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Flower Symbolism in Hamlet

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  • 0:03 The Language of Flowers
  • 0:28 World of Weeds
  • 0:52 Ophelia's Confused Loyalty
  • 1:35 Ophelia's Bouquet of Madness
  • 3:14 Ophelia's Death
  • 4:23 Lesson Summary
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Lesson Transcript
Instructor: Anne Butler

Anne has a bachelor's in K-12 art education and a master's in visual art and design. She currently works at a living history museum in Colorado.

Shakespeare's ''Hamlet'' is full of references to flowers. Every flower mentioned has meaning, whether it be violets or pansies. Flowers are especially meaningful to the character of Ophelia.

The Language of Flowers

Florists know that flowers have different meanings associated with them. A red rose means love, but a yellow one means friendship. And, giving someone a bouquet of orange lilies might be a subtle message that you hate them.

The meanings of flowers have been shown in many works of literature and poems. One of the most prevalent examples of flowers in literature comes from William Shakespeare's ''Hamlet''.

World of Weeds

The play begins as Hamlet returns to Denmark to attend his father's funeral. He discovers, much to his disgust, that his mother Gertrude has already married again, this time to his uncle Claudius. Hamlet's world is now turned into ''an unweeded garden that grows to seed.'' References to weeds continue throughout the play, usually in reference to Hamlet's disdain for Claudius.

Ophelia's Confused Loyalty

Ophelia's father Polonius and her brother Laertes both warn her of the insincerity of Hamlet's affections. Violets make their first appearance in the play when Laertes refers to Hamlet's feelings for Ophelia as ''a violet in the youth of a primy nature,/Forward, not permanent, sweet, not lasting....''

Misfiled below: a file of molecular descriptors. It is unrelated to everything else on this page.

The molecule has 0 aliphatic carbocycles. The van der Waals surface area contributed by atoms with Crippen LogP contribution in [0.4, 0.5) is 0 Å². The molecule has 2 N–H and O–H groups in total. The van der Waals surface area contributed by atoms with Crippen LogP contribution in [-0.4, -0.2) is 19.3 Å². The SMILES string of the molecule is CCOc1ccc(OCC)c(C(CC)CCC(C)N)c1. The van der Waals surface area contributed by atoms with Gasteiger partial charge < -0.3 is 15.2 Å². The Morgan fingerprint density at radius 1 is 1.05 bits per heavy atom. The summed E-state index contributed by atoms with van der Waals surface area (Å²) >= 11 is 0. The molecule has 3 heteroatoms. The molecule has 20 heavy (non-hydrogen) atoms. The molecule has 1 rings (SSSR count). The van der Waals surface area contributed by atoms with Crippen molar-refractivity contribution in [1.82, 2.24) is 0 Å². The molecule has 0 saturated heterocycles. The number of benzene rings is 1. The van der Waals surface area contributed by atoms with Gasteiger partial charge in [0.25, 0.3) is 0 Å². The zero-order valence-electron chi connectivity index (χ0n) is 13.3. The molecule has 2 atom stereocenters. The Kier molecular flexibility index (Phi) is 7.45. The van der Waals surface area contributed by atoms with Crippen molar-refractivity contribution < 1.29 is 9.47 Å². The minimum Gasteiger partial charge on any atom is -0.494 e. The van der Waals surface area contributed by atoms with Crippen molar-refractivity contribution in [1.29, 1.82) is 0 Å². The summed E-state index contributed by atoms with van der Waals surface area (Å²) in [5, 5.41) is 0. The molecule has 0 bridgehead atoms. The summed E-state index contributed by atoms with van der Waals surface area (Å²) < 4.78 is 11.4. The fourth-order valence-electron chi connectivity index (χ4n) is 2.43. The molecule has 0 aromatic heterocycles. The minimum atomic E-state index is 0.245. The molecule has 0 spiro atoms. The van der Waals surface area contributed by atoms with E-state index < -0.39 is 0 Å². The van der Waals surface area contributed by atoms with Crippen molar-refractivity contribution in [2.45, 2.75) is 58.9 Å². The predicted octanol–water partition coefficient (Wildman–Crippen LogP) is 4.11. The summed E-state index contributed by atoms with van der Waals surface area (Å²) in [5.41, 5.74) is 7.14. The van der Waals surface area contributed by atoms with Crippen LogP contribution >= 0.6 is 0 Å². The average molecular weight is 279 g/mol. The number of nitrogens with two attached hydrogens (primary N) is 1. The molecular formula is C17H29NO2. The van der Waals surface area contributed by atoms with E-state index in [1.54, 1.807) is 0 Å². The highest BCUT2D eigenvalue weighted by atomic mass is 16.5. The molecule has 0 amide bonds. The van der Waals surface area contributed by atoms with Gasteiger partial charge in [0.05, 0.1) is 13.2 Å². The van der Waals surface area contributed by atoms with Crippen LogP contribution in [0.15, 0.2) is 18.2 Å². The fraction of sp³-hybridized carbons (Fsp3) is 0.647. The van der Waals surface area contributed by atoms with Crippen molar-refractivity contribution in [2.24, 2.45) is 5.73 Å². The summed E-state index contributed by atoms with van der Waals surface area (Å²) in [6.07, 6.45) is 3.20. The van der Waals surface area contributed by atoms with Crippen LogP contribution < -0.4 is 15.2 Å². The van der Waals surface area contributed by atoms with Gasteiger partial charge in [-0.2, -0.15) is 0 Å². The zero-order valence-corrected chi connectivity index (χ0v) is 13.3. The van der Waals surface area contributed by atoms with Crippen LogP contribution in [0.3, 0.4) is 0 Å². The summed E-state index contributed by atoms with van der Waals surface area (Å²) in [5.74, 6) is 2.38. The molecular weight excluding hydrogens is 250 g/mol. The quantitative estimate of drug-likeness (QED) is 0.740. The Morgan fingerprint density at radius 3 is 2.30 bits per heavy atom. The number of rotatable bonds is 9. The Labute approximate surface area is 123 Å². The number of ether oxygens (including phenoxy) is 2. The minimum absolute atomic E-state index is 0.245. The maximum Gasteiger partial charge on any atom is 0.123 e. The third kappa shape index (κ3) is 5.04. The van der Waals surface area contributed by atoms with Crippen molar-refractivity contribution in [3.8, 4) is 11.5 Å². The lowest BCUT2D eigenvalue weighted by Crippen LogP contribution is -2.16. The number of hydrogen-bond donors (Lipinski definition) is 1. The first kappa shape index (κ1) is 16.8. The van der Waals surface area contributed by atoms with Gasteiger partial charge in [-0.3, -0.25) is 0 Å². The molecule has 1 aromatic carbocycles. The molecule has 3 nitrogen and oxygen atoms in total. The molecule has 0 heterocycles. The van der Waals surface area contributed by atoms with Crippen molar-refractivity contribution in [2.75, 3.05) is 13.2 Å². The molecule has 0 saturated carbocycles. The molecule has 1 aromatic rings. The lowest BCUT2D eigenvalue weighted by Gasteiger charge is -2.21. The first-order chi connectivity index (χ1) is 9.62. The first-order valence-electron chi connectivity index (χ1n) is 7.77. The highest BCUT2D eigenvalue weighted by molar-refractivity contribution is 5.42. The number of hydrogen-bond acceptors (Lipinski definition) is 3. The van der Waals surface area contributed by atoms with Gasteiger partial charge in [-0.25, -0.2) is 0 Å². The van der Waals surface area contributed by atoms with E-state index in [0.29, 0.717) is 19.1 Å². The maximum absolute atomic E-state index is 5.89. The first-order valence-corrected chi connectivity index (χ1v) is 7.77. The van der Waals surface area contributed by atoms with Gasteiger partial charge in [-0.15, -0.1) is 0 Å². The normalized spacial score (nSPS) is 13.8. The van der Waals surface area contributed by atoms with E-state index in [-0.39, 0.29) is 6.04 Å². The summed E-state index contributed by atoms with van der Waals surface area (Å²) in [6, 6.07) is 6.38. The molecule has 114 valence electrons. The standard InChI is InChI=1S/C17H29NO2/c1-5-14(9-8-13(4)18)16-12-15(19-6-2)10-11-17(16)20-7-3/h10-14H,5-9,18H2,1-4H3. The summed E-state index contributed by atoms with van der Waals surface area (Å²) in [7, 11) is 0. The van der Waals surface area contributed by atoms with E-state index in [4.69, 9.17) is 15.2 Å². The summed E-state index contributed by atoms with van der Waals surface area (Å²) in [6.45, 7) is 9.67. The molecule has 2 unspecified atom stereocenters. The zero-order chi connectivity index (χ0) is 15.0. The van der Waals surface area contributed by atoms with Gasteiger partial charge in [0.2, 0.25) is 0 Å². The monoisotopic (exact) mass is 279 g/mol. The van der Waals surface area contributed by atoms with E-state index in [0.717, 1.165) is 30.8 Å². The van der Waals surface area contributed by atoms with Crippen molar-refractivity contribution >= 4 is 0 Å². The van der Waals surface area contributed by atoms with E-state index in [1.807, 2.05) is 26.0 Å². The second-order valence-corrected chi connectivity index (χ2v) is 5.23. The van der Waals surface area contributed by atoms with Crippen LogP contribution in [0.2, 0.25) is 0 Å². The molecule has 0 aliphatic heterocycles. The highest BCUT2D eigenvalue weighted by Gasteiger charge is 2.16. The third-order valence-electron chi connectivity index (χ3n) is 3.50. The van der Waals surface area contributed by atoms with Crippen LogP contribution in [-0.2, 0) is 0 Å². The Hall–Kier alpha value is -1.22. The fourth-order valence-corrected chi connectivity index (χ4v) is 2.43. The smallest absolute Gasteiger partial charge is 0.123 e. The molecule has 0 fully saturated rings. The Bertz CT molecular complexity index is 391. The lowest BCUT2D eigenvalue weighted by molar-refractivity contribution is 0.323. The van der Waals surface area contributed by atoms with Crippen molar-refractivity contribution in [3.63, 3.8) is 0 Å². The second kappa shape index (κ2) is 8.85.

What Laertes means is that violets are fragile; they bloom quickly and don't last very long. Laertes wants to encourage Ophelia to resist temptation. Both Polonius and Laertes tell her she can never be queen; Hamlet is above her socially. He would just use her and not marry her. Ophelia's conflicted loyalties set the stage for her eventual breakdown.

Ophelia's Bouquet of Madness

Opheilia gets worse and worse, and Laertes laments her madness after as Ophelia delivers a floral soliloquy in front of her brother, Gertrude, and Claudius, subtly condemning her mother and stepfather's relationship.

Ophelia says, ''There's rosemary, that's for remembrance, pray you, love, remember. And there's pansies, that's for thoughts…'' She goes on to say, ''There's fennel for you, and columbines.''

No one knows whom the fennel is intended for. Some say it's for Gertrude because it represents the frailty of women, but some say it's for Claudius because it is also a symbol for flattery. Columbine also might go to Gertrude or Claudius, since it's a symbol of ingratitude, or deceived lovers, or male adultery and unfaithfulness.

Ophelia goes on to say, ''There's rue for you, and here's some for me. We may call it 'herb of grace' o' Sundays. Oh, you must wear your rue with a difference.'' Rue is a symbol of bitterness and sorrow but also repentance, fitting for Gertrude. Some theorize that Claudius is given some, too.

Ophelia continues: ''There's a daisy. I would give you some violets, but they all withered when my father died.'' Daisies are either given to Gertrude or no one at all, depending on the interpretation of the play. Daisies represent innocence, so Ophelia either believes no one is innocent or only Gertrude is innocent in the whole fiasco. Violets once again appear, but only in words; no one is given them. Their withering represents the loss of faithfulness. She implies that no one still alive is deserving of the flowers of faithfulness.

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